Satori is the moment when it is clearly discovered that only the present exists (where the past and the future are born), being created and dissolving in the same instant; thus, the experience clarifies that time is only a concept, that the past and the future are an illusion as is the whole physical world. Satori is a moment of realization at the highest level, of going beyond earthly experiences. This experience only occurs in a level of consciousness, common to meditators, but available to anyone; furthermore, it is not to be understood as an end but as a constant happening with no ultimate ending. They are flashes that arise from within, moments of total presence that do not last. No mental or visual noise. An unexpected moment. A moment of peace where you are not looking for anything. You don’t need anything.
Larissa De Jesús Negrón speaks to us in these works of the need for immediate pause. Of the instant where the mind and the physical body disappear. We raise our gaze to contemplate our surroundings, without needs or ambitions. These moments, baptized as satori, are closely linked to nature. De Jesús resides in New York City, a city of chaos, ambition, money and controlled disorder. Despite the situation in which she now finds herself, Larissa turns to the memory of her Puerto Rican homeland surrounded by nature in order to find her own nature. In previous works, she has visited on her traumas and fears in a very intense way, now she asks for stillness. She claims the need to vindicate that she is not defined by her traumas: “I am not my past; although it conditions and molds you, you don’t have to live in relation to your past”.
After this intimate revolution, she decides through these moments of satori to let go of her past. Larissa believes that artists become attached to their work and champion it as their identity. It is then that she asks herself what would happen if she were to lose her works: would she stop being her, would she lose her identity? That is why she wants to break with this clingy relationship and practice detachment. Perhaps in this way, by letting go of what she is tied to, she can find herself fulfilled. To what extent in an artist’s career do the works he or she creates identify him or her, or do they just feed him or her? These ideas arise from the artist’s own recent identity crisis as she created works that were being sent out to Korea. Larissa painted until she developed tendonitis in her wrist due to the pace of production. Also, the show was in Korea and the distance between her and the location affected her deeply. She suffered through the pieces, but she didn’t feel the enjoyment of the exhibition (beyond the money that only fills you up to a point). She wanted to feel fulfilled after she literally gave her all, but she did not. It was at that moment that De Jesús started this inner journey, this path to satori. It was at this point that Larissa began to read and investigate how to enlighten herself and be able to detach herself from her mind, from her physique, from herself. One of the books where she takes refuge is the classic “The Power of Now: A Path to Spiritual Fulfillment” by Eckhart Tolle.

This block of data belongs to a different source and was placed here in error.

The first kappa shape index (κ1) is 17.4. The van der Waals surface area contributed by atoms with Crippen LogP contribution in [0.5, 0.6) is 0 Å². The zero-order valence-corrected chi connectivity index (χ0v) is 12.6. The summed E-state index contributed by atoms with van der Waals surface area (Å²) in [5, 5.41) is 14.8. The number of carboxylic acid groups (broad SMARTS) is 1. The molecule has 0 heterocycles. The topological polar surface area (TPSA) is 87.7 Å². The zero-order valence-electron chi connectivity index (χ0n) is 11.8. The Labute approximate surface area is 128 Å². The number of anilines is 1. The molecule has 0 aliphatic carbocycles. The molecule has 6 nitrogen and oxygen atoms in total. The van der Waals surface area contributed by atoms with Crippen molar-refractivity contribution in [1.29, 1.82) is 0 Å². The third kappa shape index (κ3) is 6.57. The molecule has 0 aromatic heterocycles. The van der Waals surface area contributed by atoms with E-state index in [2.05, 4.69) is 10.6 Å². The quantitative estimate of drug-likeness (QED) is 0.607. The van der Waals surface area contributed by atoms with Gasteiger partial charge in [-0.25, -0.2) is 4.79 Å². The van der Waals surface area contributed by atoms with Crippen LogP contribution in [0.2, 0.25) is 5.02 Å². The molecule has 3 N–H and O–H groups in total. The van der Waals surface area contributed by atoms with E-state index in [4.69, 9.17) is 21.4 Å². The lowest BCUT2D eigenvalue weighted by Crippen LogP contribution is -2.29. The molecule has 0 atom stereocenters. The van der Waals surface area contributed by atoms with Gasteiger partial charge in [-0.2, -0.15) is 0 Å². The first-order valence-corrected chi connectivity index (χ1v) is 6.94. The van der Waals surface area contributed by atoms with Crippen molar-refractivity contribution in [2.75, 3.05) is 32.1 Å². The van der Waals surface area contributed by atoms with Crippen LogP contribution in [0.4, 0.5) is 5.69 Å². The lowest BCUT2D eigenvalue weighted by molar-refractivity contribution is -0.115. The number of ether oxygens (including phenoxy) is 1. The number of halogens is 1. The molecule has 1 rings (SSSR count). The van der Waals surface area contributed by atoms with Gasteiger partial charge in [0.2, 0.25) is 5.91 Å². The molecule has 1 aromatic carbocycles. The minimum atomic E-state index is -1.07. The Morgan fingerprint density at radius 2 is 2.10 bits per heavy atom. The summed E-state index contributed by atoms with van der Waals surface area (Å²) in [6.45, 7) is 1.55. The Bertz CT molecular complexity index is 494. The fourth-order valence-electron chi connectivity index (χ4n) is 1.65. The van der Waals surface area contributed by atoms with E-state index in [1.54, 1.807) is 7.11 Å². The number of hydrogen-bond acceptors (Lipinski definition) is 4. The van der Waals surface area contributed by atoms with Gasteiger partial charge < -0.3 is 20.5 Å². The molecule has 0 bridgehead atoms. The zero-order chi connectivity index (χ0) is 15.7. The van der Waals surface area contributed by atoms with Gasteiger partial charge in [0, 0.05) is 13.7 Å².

Yes, Zen masters use the word satori to describe a flash of insight, a moment of no- mind and total presence. Although satori is not a lasting transformation, feel grateful when it comes, because it gives you a taste of enlightenment. In fact, you may have experienced it many times without knowing what it is and without realizing its significance. It takes presence to be aware of the beauty, the majesty, the sacredness of nature (Tolle, 1997). In the works we see how her characters become transparent, beings that are one with nature, they let themselves be seen and let us see what surrounds them. Her muses are levitating in the instant of satori as if Larissa had photographed them in that precise moment of complete peace. In this exhibition, Larissa speaks to us and describes her own satori.
Whenever you are present, you become to some extent “transparent” to the light, to the pure consciousness emanating from this Source. You also realize that the light is not separate from who you are, but constitutes your very essence (Tolle, 1997).
The satori goes hand in hand with the meditative process. In this case, this meditative process converges with the artist’s creative process. She finds it in the repetitive gestures when applying the “wash” in the background of all the pieces, at the base. These gestures are elements born from Larissa’s total presence, from her “no-mind”. Gestures that subsequently superimpose layers of different materials, creating these translucent glazes, all thanks to the characteristics of the materials themselves, such as resin, plastic, putty, etc. In her exhibition “Satori” , in Room 4 of L21 PALMA, Larissa wants to enjoy her life more than ever. She wants to detach herself from her thoughts and the fears that condition her. Taming her mind through meditation, letting go of her fears and envy. She wants to realize, without being overpowered by emotion. She seeks peace by detaching herself from her body. Reflecting in her works the juxtapositions of the transparencies of the voluptuous female bodies, letting us see what is around the bodies, what they are beyond form.
A longing for a moment of stillness.